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Real estate can come with unwritten deal-breaker easements

On Behalf of | Mar 19, 2020 | Commercial Real Estate |

Easements rarely appear in detective novels or TV crime shows, and many people’s minds visibly drift at the mention of this legal concept. But easements have fundamental impacts on the daily lives of almost all Americans and sometimes raise ferocious passions.

Buyers of commercial or private properties might skim them as formalities in the title papers. But in some cases, notably when it comes to “prescriptive easements,” taking your eye off the wrong details of a real estate purchase can bring on an expensive and unpleasant fight over an easement.

What is an easement?

Easements are rights that a person has over the property of another. They entitle someone to exercise their interests over land they do not own.

For example, sewer, water or gas lines may run through land that you own, but they probably belong to a local government or utility company and you likely have no right to interfere with them. This is one reason you must often ask for a permit to dig or build on your property.

Prescriptive easements can develop by custom over time

Some rights over part of another person’s land can be just as legal and enforceable as the gas company’s but exist without anyone signing papers. For example, if a neighbor (or neighboring business) must cross your property to get to their own, this “easement by necessity” is typically a legally enforceable right.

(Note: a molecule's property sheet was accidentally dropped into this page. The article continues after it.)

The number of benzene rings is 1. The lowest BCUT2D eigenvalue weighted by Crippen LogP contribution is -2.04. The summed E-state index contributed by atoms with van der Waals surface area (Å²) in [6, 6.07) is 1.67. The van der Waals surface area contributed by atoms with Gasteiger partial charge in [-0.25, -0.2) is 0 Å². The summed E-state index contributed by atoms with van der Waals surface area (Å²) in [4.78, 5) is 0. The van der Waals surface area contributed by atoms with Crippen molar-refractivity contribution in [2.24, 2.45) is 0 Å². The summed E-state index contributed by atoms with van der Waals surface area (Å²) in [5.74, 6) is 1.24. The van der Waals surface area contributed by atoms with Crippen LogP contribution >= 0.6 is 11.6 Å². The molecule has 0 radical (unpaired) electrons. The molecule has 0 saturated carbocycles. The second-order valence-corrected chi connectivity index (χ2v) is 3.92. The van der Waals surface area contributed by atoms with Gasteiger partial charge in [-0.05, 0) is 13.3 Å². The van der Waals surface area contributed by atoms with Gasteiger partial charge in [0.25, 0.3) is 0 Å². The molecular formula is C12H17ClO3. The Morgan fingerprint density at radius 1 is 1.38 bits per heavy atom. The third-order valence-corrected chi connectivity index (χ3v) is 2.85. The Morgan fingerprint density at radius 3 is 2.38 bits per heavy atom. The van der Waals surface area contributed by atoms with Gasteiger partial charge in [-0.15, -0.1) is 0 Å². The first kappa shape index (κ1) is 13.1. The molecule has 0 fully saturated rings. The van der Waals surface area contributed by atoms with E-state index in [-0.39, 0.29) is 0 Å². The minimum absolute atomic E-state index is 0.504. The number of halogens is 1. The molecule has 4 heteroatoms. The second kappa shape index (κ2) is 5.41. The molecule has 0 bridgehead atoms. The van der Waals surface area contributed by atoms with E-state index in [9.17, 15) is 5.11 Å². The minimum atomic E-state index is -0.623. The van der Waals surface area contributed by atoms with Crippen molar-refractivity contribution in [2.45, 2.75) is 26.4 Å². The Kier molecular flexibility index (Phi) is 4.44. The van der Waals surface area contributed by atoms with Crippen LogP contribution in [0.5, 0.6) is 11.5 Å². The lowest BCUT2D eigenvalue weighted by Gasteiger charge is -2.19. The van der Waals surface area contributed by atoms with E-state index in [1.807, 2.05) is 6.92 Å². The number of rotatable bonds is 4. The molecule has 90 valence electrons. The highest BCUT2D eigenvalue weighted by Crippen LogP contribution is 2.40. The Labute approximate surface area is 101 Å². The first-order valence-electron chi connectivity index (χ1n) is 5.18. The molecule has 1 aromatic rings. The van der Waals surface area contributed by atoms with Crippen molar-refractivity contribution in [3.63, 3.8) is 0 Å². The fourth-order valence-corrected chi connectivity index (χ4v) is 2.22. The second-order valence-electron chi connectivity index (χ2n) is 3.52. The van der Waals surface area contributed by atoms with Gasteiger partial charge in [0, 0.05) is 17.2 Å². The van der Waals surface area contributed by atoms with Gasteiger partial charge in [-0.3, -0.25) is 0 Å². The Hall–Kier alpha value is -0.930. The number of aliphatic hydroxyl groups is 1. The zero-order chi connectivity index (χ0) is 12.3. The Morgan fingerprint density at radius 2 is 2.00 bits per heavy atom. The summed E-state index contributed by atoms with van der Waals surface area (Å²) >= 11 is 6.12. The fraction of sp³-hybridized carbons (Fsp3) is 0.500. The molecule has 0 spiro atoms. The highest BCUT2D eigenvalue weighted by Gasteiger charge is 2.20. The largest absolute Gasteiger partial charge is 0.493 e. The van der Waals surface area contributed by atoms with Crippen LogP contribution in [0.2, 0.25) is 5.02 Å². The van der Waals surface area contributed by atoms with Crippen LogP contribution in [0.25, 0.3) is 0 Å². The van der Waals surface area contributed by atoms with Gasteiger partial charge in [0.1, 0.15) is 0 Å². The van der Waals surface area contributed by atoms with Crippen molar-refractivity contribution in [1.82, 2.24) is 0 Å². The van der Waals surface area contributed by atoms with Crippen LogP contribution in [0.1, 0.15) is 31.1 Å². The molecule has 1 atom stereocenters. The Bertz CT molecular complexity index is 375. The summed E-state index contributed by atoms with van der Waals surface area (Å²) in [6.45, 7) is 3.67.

And, like the doctrine of adverse possession (also known as “squatter’s rights”), a person can develop certain kinds of rights over someone else’s land gradually and informally by exercising them regularly over the years. The community at large can develop such a “prescriptive easement” by regularly relying on it from day to day for a long enough time.

California beach may stay open over the owner’s objections

In a vivid example of a claim of a prescriptive easement, the California Attorney General’s office sued a Silicon Valley billionaire. The mogul bought the land around Martins Beach, long a landmark about 30 miles south of San Francisco. He then began trying to close public access to the attraction.

In hopes of arguing the community has established a prescriptive easement, the Attorney General (on behalf of the state Coastal Commission and Lands Commission) is gathering evidence that the community has long freely used the beach. The billionaire, in turn, has now sued the county sheriff, arguing that failing to cite, remove or arrest trespassers violates his 14th Amendment right to equal protection under the law.